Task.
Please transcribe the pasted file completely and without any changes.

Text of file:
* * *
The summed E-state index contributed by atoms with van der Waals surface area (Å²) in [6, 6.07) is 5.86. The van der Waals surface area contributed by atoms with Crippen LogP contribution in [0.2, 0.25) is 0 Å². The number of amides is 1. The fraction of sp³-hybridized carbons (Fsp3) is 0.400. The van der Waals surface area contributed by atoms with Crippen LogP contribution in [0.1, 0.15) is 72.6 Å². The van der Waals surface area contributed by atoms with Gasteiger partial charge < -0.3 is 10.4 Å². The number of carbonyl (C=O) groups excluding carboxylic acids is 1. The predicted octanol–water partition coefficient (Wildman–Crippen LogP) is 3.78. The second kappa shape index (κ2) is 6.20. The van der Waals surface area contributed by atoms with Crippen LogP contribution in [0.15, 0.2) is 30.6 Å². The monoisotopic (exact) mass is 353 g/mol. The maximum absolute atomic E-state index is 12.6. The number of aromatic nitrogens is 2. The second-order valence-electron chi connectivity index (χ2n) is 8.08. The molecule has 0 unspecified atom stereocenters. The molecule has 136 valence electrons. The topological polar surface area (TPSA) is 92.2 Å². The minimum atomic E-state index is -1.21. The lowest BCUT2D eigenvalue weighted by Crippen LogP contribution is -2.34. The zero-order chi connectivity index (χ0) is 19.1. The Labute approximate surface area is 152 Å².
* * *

The summed E-state index contributed by atoms with van der Waals surface area (Å²) in [6, 6.07) is 5.86. The van der Waals surface area contributed by atoms with Crippen LogP contribution in [0.2, 0.25) is 0 Å². The number of amides is 1. The fraction of sp³-hybridized carbons (Fsp3) is 0.400. The van der Waals surface area contributed by atoms with Crippen LogP contribution in [0.1, 0.15) is 72.6 Å². The van der Waals surface area contributed by atoms with Gasteiger partial charge < -0.3 is 10.4 Å². The number of carbonyl (C=O) groups excluding carboxylic acids is 1. The predicted octanol–water partition coefficient (Wildman–Crippen LogP) is 3.78. The second kappa shape index (κ2) is 6.20. The van der Waals surface area contributed by atoms with Crippen LogP contribution in [0.15, 0.2) is 30.6 Å². The monoisotopic (exact) mass is 353 g/mol. The maximum absolute atomic E-state index is 12.6. The number of aromatic nitrogens is 2. The second-order valence-electron chi connectivity index (χ2n) is 8.08. The molecule has 0 unspecified atom stereocenters. The molecule has 136 valence electrons. The topological polar surface area (TPSA) is 92.2 Å². The minimum atomic E-state index is -1.21. The lowest BCUT2D eigenvalue weighted by Crippen LogP contribution is -2.34. The zero-order chi connectivity index (χ0) is 19.1. The Labute approximate surface area is 152 Å².